Augustine needed to roll a couple of times while we were walking around the arena.

Augustine rolling

Augustine getting up

After we got settled in I played with Augustine, asking him to get out of my space (he was too close to me) by applying a little pressure and releasing it once he moved away.  We also tried to get him to move a little faster.  He is a left brain introvert, which means that he is somewhat low energy, calm, tolerant, and dominant.  As Pat Parelli would say, he had more “whoa than go!”  To get him to step up, I would walk with more energy and would keep the rope soft while using my carrot stick with one arm and flicking it behind me.  Applying this small amount of pressure near the back end of the horse helps him to move a bit faster.  As soon as he increased his speed I would take the pressure off.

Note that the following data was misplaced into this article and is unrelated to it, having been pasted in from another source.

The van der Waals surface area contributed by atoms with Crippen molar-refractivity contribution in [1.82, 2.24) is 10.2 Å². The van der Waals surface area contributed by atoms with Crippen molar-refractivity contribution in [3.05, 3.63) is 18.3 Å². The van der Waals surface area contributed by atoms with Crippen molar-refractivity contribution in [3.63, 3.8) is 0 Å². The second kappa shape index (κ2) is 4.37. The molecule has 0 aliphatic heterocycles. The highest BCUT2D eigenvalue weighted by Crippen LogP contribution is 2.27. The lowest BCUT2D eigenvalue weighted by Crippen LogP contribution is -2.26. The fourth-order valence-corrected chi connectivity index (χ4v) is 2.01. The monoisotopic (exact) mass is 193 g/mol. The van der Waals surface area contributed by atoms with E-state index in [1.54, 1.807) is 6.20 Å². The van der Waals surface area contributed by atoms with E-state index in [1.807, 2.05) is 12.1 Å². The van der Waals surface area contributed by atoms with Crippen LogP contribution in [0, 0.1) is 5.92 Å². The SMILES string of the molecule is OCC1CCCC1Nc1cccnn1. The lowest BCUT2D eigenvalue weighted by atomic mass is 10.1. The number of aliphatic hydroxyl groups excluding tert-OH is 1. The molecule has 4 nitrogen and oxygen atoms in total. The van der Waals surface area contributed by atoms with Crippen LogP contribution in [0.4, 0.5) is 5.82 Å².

Asking the horse to move away from pressure and give us some space

We moved on to using barrels as obstacles that we asked our horses to move around.  We would ask them to walk in one direction halfway around the barrel and then have them stop, then they would walk around the barrel in a figure 8 pattern and do the same thing on the other side.  I used my carrot stick and moved my horse around the barrels by applying pressure with the carrot stick.  Most of the time I didn’t even need to touch him with stick, I just wiggled it toward him in a rhythmic manner and he would move away from it.  I was applying the pressure to his bubble, his personal space.

Moving the horses in a figure 8 pattern